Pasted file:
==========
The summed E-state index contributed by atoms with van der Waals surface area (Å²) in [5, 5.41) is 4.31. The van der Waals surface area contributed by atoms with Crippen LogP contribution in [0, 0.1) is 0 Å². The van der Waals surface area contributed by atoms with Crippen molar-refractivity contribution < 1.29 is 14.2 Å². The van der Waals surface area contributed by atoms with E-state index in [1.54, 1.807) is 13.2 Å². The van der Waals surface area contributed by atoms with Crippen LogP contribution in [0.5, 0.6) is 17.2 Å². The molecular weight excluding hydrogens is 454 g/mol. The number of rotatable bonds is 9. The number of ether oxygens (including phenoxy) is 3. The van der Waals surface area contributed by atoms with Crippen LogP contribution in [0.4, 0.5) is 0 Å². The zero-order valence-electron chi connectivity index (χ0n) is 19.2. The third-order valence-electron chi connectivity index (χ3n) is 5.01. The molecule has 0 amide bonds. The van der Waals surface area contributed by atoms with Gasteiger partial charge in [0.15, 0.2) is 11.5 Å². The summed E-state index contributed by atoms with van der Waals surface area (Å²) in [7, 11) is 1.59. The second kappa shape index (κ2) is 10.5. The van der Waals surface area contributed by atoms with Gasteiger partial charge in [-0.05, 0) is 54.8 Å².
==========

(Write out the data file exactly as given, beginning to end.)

The summed E-state index contributed by atoms with van der Waals surface area (Å²) in [5, 5.41) is 4.31. The van der Waals surface area contributed by atoms with Crippen LogP contribution in [0, 0.1) is 0 Å². The van der Waals surface area contributed by atoms with Crippen molar-refractivity contribution < 1.29 is 14.2 Å². The van der Waals surface area contributed by atoms with E-state index in [1.54, 1.807) is 13.2 Å². The van der Waals surface area contributed by atoms with Crippen LogP contribution in [0.5, 0.6) is 17.2 Å². The molecular weight excluding hydrogens is 454 g/mol. The number of rotatable bonds is 9. The number of ether oxygens (including phenoxy) is 3. The van der Waals surface area contributed by atoms with Crippen LogP contribution in [0.4, 0.5) is 0 Å². The zero-order valence-electron chi connectivity index (χ0n) is 19.2. The third-order valence-electron chi connectivity index (χ3n) is 5.01. The molecule has 0 amide bonds. The van der Waals surface area contributed by atoms with Gasteiger partial charge in [0.15, 0.2) is 11.5 Å². The summed E-state index contributed by atoms with van der Waals surface area (Å²) in [7, 11) is 1.59. The second kappa shape index (κ2) is 10.5. The van der Waals surface area contributed by atoms with Gasteiger partial charge in [-0.05, 0) is 54.8 Å².